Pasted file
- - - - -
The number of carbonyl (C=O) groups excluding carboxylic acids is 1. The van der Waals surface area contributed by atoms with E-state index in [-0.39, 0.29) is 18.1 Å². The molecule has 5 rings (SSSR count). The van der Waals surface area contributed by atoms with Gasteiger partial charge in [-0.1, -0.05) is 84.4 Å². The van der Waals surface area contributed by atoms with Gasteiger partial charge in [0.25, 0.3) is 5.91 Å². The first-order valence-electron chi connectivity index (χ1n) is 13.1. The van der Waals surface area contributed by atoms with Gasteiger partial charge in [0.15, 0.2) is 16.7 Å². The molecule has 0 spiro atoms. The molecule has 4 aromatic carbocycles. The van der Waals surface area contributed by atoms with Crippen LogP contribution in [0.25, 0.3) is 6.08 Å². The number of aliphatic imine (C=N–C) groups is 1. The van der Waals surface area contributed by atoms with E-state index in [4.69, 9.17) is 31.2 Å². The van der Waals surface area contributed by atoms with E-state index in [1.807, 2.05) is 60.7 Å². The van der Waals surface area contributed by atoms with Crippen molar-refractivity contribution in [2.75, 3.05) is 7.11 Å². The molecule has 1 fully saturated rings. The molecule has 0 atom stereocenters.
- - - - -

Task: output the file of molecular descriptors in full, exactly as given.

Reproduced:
The number of carbonyl (C=O) groups excluding carboxylic acids is 1. The van der Waals surface area contributed by atoms with E-state index in [-0.39, 0.29) is 18.1 Å². The molecule has 5 rings (SSSR count). The van der Waals surface area contributed by atoms with Gasteiger partial charge in [-0.1, -0.05) is 84.4 Å². The van der Waals surface area contributed by atoms with Gasteiger partial charge in [0.25, 0.3) is 5.91 Å². The first-order valence-electron chi connectivity index (χ1n) is 13.1. The van der Waals surface area contributed by atoms with Gasteiger partial charge in [0.15, 0.2) is 16.7 Å². The molecule has 0 spiro atoms. The molecule has 4 aromatic carbocycles. The van der Waals surface area contributed by atoms with Crippen LogP contribution in [0.25, 0.3) is 6.08 Å². The number of aliphatic imine (C=N–C) groups is 1. The van der Waals surface area contributed by atoms with E-state index in [4.69, 9.17) is 31.2 Å². The van der Waals surface area contributed by atoms with E-state index in [1.807, 2.05) is 60.7 Å². The van der Waals surface area contributed by atoms with Crippen molar-refractivity contribution in [2.75, 3.05) is 7.11 Å². The molecule has 1 fully saturated rings. The molecule has 0 atom stereocenters.